Expert integrative relational therapist Alexander White-Huggins, a member of the Black, African and Asian Therapy Network (BAATN), explains that it “requires the courage to both hold ourselves accountable alongside maintaining self-compassion – as without the latter, there’s the risk of remaining stuck in a guilt-shame cycle”. If we can “identify and own the parts of ourselves that we’re less comfortable with, we’re less likely to project those aspects onto others or internalise what isn’t ours,” he adds.

White-Huggins notes that those who perpetuate racism must develop an awareness of themselves that allows them to interrogate what might be behind their need to dominate those they perceive to be of a different racial identity.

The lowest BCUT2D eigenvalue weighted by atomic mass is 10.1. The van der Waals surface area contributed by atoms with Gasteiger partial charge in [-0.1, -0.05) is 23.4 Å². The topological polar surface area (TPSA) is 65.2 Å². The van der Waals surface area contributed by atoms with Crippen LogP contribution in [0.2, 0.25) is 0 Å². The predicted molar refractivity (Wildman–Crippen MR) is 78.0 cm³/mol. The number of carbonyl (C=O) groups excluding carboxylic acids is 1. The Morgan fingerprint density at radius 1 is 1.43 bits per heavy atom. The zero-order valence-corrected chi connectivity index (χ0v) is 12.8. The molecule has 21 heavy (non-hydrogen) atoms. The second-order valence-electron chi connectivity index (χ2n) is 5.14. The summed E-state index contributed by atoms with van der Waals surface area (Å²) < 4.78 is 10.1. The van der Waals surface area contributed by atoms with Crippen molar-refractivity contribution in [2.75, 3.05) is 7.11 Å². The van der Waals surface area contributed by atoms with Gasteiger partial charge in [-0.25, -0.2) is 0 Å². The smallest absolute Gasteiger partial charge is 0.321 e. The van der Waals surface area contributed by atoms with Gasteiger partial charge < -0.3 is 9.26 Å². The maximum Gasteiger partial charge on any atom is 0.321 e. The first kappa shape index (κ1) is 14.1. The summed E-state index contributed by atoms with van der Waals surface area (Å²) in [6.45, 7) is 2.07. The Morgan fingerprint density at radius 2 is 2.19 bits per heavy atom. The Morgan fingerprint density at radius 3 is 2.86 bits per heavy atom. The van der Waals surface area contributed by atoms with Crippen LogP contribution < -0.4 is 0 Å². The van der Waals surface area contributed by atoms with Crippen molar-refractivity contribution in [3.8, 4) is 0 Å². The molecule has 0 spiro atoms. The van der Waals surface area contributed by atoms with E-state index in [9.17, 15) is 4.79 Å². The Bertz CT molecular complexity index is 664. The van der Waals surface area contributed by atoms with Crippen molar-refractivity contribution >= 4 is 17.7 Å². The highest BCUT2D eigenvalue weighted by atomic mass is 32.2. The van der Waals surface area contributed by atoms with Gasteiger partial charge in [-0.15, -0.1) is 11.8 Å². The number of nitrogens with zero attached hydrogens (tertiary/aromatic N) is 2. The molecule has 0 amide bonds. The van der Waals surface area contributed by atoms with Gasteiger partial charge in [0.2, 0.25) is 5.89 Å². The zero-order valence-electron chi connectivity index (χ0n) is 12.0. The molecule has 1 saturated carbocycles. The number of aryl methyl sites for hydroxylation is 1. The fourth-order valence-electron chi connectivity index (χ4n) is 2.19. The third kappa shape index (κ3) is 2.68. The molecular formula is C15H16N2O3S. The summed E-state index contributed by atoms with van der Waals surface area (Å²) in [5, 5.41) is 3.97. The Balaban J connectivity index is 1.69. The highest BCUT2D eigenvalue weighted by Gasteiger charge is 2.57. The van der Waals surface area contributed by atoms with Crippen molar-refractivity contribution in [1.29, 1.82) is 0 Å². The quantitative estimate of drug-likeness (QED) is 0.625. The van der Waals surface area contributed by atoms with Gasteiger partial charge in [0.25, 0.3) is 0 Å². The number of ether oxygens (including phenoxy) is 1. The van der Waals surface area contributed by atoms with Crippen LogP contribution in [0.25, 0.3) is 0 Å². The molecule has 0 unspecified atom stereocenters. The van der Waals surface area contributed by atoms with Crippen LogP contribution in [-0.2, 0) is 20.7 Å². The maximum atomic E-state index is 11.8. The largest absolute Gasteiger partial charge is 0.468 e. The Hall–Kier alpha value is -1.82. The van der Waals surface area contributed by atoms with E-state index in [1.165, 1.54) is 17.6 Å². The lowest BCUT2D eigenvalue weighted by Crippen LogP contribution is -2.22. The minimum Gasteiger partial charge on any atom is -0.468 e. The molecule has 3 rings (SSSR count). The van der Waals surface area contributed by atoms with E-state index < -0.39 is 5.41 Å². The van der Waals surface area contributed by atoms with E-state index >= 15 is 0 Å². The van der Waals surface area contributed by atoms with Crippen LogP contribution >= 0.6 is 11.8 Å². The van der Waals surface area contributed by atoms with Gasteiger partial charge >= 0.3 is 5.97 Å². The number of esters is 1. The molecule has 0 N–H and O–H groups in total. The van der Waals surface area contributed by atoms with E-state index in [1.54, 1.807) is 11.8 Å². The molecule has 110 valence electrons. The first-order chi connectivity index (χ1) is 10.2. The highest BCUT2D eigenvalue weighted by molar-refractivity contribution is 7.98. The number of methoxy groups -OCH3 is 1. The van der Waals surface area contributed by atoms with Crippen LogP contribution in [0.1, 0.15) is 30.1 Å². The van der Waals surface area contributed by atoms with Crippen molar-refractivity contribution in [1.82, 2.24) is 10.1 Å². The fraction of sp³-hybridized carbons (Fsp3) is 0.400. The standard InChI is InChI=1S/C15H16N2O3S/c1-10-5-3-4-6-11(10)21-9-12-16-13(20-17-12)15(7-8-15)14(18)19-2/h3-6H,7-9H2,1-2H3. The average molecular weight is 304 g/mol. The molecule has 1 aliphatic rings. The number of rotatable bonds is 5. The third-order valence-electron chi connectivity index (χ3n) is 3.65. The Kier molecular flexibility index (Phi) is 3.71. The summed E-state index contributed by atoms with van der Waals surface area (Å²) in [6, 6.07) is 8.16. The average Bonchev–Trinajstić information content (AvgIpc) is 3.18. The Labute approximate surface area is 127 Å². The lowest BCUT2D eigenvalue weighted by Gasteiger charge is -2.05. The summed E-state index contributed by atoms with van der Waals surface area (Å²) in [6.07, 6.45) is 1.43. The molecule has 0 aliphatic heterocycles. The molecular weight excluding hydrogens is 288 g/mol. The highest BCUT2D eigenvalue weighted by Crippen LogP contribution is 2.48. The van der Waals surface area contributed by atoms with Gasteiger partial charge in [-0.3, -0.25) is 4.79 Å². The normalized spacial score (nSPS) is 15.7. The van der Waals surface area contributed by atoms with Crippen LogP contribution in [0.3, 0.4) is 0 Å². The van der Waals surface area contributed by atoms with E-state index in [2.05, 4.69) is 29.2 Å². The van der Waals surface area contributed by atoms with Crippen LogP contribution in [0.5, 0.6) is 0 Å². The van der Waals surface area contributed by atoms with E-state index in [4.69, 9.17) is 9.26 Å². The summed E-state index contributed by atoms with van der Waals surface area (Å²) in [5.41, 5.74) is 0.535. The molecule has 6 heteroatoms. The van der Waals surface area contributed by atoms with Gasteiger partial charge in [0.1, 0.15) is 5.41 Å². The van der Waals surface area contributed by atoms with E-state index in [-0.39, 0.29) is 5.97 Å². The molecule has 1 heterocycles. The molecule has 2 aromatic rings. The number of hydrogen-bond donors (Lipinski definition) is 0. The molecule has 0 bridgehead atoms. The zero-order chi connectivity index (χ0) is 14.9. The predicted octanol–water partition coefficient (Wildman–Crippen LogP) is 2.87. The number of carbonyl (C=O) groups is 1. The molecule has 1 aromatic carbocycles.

For those who experience racism directly, it means developing an awareness of themselves and who they are, to reduce the potential of identifying with and internalising the idea of being ‘less than’. In turn, this frees up energy for resistance.

To move forward, we also have to allow ourselves the time and space to heal from our experiences; there is often deep generational trauma at play, yet we are frequently put in the position of having to undo the damage of systemic racism ourselves. As someone who experiences racism (and pours so much energy into delivering Everyday Racism training), I can’t understate the importance of recharging, reclaiming, and prioritising your own self-care as part of this fight. It’s a key tool for creating an anti-racist society that is often overlooked.